[Ml-stat-talks] FW: [ORFE-Seminars] ORFE Colloquium: Elad Hazan, September 20th at 4:30pm, Sherrerd Hall 101

Amir Ali Ahmadi a_a_a at princeton.edu
Tue Sep 13 11:43:05 EDT 2016

Dear all,

The talk below may be of interest to optimizers, statisticians, and machine learners. Please join us for the opening colloquium of the ORFE department this semester.


From: ORFE Talks [ORFE-TALKS at Princeton.EDU] on behalf of Carol Smith [carols at PRINCETON.EDU]
Sent: Tuesday, September 13, 2016 10:41 AM
To: ORFE-TALKS at Princeton.EDU
Subject: [ORFE-Seminars] ORFE Colloquium: Elad Hazan, September 20th at 4:30pm, Sherrerd Hall 101

=== ORFE Colloquium Announcement ===

DATE:  Tuesday, September 20, 2016

TIME:  4:30pm

LOCATION:  Sherrerd Hall, room 101

SPEAKER:  Elad Hazan, Princeton University

TITLE:   Second-order Stochastic Optimization for Machine Learning in
Linear Time

ABSTRACT: Stochastic gradient-based methods are the state-of-the-art in
large-scale machine learning optimization due to their extremely
efficient per-iteration computational cost. Second-order methods, that
use the second derivative of the optimization objective, are known to
enable faster convergence. However, the latter have been much less
explored due to the high cost of computing the second-order information.
We will present a second-order stochastic method for optimization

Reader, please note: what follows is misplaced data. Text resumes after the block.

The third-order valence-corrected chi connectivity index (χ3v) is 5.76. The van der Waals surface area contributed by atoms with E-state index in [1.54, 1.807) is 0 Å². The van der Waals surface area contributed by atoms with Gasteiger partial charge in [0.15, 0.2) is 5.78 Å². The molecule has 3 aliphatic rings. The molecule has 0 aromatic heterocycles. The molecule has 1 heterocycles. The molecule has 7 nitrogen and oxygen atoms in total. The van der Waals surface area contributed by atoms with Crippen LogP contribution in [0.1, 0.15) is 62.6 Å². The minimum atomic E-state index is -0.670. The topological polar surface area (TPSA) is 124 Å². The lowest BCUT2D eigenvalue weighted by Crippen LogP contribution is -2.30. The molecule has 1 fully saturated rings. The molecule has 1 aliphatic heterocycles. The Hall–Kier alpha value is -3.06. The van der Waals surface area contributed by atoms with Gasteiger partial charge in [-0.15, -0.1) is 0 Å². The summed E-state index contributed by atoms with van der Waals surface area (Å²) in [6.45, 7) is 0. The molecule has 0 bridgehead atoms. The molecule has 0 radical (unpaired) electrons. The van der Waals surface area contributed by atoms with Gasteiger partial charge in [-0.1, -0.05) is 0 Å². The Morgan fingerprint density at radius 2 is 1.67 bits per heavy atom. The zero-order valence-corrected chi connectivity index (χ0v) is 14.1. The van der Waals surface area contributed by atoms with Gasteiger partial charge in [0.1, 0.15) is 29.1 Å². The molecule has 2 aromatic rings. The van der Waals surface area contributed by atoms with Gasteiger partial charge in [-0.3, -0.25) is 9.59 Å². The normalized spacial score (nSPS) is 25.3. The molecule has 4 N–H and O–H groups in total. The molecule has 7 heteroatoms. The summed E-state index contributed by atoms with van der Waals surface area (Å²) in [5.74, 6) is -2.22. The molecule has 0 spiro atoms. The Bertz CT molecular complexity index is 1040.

problems arising in machine learning that match the per-iteration cost
of gradient descent, yet enjoy convergence properties of second-order
Joint work with Naman Agarwal and Brian Bullins.

BIO: Elad Hazan is a professor of computer science at Princeton
university. He joined in 2015 from the Technion, where he had been an
associate professor of operations research. His research focuses on the
design and analysis of algorithms for basic problems in machine learning
and optimization. Amongst his contributions are the co-development of
the AdaGrad algorithm for training learning machines, and the first
sublinear-time algorithms for convex optimization. He is the recipient
of (twice) the IBM Goldberg best paper award in 2012 for contributions
to sublinear time algorithms for machine learning, and in 2008 for
decision making under uncertainty, a European Research Council grant , a
Marie Curie fellowship and a Google Research Award (twice). He serves on
the steering committee of the Association for Computational Learning and
has been program chair for COLT 2015.

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